Ruud Lubbers, who was the Netherlands' longest-serving prime minister and helped shape the foundations of the European Union, has died. He was 78.
The Dutch government announced that Lubbers died in Rotterdam surrounded by his wife and children. No cause of death was given.
Prime Minister Mark Rutte hailed Lubbers, who led the Dutch government from 1982 to 1994, as a statesman who dragged the Netherlands through tough economic times.
"With his broad knowledge and experience and his tireless creativity, he knew how to find a solution for every problem," Rutte said on Facebook.
Lubbers trimmed back the Dutch welfare state, persuaded powerful labour unions to rein in their demands and ushered in years of growth.
Dutch King Willem-Alexander, his wife, Queen Maxima and the king's mother, Princess Beatrix, paid tribute to his work for economic and social recovery.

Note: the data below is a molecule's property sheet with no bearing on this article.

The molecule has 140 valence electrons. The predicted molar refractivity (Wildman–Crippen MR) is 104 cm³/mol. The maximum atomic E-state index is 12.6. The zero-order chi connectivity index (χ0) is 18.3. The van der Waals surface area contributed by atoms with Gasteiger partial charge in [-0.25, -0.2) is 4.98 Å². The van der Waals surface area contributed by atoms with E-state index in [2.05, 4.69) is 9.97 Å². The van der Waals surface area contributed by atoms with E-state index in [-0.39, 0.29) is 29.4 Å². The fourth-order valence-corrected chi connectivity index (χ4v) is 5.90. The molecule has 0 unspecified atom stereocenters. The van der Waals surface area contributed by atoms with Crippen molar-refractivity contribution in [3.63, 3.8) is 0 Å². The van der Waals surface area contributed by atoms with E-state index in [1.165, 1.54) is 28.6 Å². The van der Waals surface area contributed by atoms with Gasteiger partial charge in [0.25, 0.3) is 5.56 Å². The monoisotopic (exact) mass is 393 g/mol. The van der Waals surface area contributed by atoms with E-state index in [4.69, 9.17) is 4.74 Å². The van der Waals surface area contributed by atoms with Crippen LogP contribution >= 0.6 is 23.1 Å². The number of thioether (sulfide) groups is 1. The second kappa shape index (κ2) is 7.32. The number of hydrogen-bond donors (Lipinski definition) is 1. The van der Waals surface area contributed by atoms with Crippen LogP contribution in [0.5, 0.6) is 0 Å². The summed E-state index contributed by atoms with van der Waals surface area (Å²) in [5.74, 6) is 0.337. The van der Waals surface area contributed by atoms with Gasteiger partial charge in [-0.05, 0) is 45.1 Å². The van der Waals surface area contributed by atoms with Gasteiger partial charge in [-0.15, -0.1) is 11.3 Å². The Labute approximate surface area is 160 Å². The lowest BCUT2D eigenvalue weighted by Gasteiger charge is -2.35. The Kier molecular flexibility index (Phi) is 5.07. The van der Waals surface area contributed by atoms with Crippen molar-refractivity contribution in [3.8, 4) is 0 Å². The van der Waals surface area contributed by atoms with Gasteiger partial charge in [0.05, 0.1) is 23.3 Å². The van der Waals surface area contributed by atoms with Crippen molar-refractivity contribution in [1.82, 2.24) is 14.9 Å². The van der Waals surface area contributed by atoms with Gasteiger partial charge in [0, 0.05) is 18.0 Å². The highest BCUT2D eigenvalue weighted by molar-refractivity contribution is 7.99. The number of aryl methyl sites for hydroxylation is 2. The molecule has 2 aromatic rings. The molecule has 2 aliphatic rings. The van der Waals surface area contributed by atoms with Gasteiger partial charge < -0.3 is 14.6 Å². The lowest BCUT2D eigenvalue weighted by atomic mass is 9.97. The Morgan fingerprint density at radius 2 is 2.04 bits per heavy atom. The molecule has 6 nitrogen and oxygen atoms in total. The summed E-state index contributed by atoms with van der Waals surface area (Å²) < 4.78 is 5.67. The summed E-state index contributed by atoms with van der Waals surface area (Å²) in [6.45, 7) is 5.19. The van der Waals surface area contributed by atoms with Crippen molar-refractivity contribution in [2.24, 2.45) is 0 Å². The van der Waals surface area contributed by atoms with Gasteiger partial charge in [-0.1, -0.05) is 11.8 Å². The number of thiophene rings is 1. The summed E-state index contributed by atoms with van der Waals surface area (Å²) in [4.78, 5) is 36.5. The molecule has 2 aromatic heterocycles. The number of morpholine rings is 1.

Beatrix was the Netherlands' monarch during Lubbers' time in office and stepped aside for her son in 2013.
"We remember Ruud Lubbers as a great statesman with an impressive sense of responsibility," the royals said in a statement.
Lubbers' international reputation suffered in 2005 when he was forced to step down as UN High Commissioner for Refugees in a sexual harassment scandal. He maintained his innocence even as he resigned.
With the words "Holland is sick," Lubbers argued that generous disability and unemployment benefits had become fiscally unsustainable, and that too many people took advantage of them simply to avoid working.
He struck agreements with unions to limit wage growth in exchange for low unemployment, and curtailed government spending.
"More markets, less government" was a favorite campaign slogan of his.
Sybrand Buma, the current chief of Lubbers' Christian Democrats, called him a leader "who made choices that might not have been popular at the time but were necessary to haul the Netherlands out of crisis."
Lubbers is survived by his wife, Ria Lubbers, with whom he had three children.
Funeral arrangements were not immediately announced.